I was stunned. Twenty-four bucks for two beers? Are they kidding me with this? There better be a damn steak that comes with it. I grudgingly pulled out two twenties and the man began fiddling with his register. When he slowly counted back my change, angling for a tip of some kind, I snatched the rest of the bills out of his hand. A tip? Hell, no. Take your tip out of that car payment I just handed over. Geez.

6. “Lawn seating” is a very interesting thing.

 I suppose that in the spring, when temperatures are milder and birds are singing, the prospect of sitting on a nice patch of grass on a gently-sloping hill, listening to your favorite artist, can be very relaxing and satisfying. In fact, I’m sure that you would be inspired to join hands with the other people on the grassy knoll and sing something pretty about butterflies, world peace, and drinking Coke.

When the temperature breaks the century-mark, and the humidity is so intense that your fingernails are sweating, that stupid hill with the dead grass is a whole other game. You roast away, with the sun searing your body and sending everyone into a coma of dehydration and memory loss. You’re too weak to even lift your head and look in the direction of the stage, so you just lay there, delirious, listening to faint music that you can hear in the distance, and praying for sundown.

Of course, once night comes on, we have a different set of issues. First, no one can really see any thing, especially if they’ve been sucking down beer in the heat. This results in uncoordinated people stomping on some of your critical body parts as they wander off to the bathroom. Then there’s the critters, insects and bugs who come from nowhere and don’t seem to be very pleased to find you sitting on their homes. Nothing quite compares to the sensation of a Junebug wriggling in the crack of your ass. Good times.

7. Teenagers are an entirely different species.

 I don’t understand these things. They speak an entirely different language, are convinced that they know everything there is to know about anything in the world, wear trendy outfits that look extremely uncomfortable and they didn’t even pay for them, and don’t seem to comprehend phrases like “could you please stop bouncing and sit down so that I can determine which of those ants down there is Lady Antebellum?"

8. Some people should never leave the house.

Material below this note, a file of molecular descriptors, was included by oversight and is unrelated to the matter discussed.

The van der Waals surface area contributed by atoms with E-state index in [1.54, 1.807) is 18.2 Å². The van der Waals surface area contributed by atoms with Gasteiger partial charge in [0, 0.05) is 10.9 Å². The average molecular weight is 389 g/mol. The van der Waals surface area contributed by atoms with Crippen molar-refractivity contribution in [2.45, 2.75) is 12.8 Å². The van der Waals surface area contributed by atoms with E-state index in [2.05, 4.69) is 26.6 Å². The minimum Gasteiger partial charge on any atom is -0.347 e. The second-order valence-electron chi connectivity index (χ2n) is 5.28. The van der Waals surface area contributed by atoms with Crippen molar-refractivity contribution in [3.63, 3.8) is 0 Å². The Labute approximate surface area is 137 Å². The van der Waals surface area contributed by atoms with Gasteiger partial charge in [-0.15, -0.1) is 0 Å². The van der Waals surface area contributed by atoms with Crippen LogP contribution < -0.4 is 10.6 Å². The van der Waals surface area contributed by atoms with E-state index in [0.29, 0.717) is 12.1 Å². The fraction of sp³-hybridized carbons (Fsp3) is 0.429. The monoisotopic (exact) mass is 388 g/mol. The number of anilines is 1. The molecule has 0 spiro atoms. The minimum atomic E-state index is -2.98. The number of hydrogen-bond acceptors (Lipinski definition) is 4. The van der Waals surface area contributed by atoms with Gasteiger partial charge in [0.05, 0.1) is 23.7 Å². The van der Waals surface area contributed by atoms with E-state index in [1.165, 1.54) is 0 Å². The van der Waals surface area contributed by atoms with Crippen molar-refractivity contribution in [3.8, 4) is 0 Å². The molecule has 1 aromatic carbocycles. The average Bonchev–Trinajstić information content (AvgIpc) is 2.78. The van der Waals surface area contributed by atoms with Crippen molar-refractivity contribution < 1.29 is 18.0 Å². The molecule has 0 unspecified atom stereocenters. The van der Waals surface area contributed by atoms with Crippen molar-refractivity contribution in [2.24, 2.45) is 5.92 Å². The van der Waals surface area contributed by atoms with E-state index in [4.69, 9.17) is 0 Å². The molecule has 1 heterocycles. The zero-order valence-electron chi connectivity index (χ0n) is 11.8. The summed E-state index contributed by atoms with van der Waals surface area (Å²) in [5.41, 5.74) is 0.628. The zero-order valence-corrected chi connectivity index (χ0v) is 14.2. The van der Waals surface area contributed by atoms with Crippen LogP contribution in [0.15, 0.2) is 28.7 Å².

Dear Annoying Lady Who Is Six Rows In Front Of Us,

I’m so happy that you are really enjoying your time here at the Tim McGraw concert. I’m sure that your enthusiasm has lead to an interesting life for you. However, might I suggest a few things? Just because they MAKE spandex mini-shorts does not mean that you should put them on. Especially if they are an ugly brown. And although you may really cherish your sports bra, perhaps you could actually wear a shirt on top of it. We are seeing more of your business than even your doctor has seen.

And really, there’s no need for you to be moving about so much. I understand that you once heard a song about “wave your hands in the air like you just don’t care,”, but that song is very old, and you can stop doing that now. You are not in the audience at American Idol. Besides, we already know that you don’t care. Based on the condition of your underarms, you are either European or stopped caring a long time ago. Sit down, please. Before I shove your nappy ass down the hill.

9. Drunken people will applaud anything.

 Want to get the crowd whipped into a euphoric frenzy, Tim? Mention the words “Dallas” or “Texas”, and these people will go insane. We will be unable to hear the next three songs as thousands of people scream in spasms of self-congratulation. They will also clap if you mention drinking or sports teams, show images of your wife on that big screen even though she isn’t here and will not be singing anything, or if you dance with ugly children who happen to be sitting in the front row, sporting an enormous bow special-ordered from the Aretha Franklin boutique.

10. Post-concert survival requires careful planning.

 Don’t ever stay to the end of the concert. That way lies madness. As soon as people on the stage look tired or hungry, start packing. Roll the other drunks off your blanket and find your shoes. The very second that Tim pauses, pretending like it’s the end of the show but you know he’s going to be doing some encores, start running. Don’t stop for anything. If someone is too slow to get out of your way, resulting in some unfortunate bleeding, that’s their own fault. They should have trained more.

And don’t relax just because you made it out of the gates. Other, faster people have escaped before you. They are already in their cars, and the parking lot exits are getting really busy. Every second you waste could jeopardize the operation and lead to you being trapped in one of those aisles that all the other cars ignore and no one will let you out. Speed is critical. Do you really still want to be here when the sun rises on the drunken bodies scattered across the grassy knoll? No, you don’t. So get moving…

No comments:

Post a Comment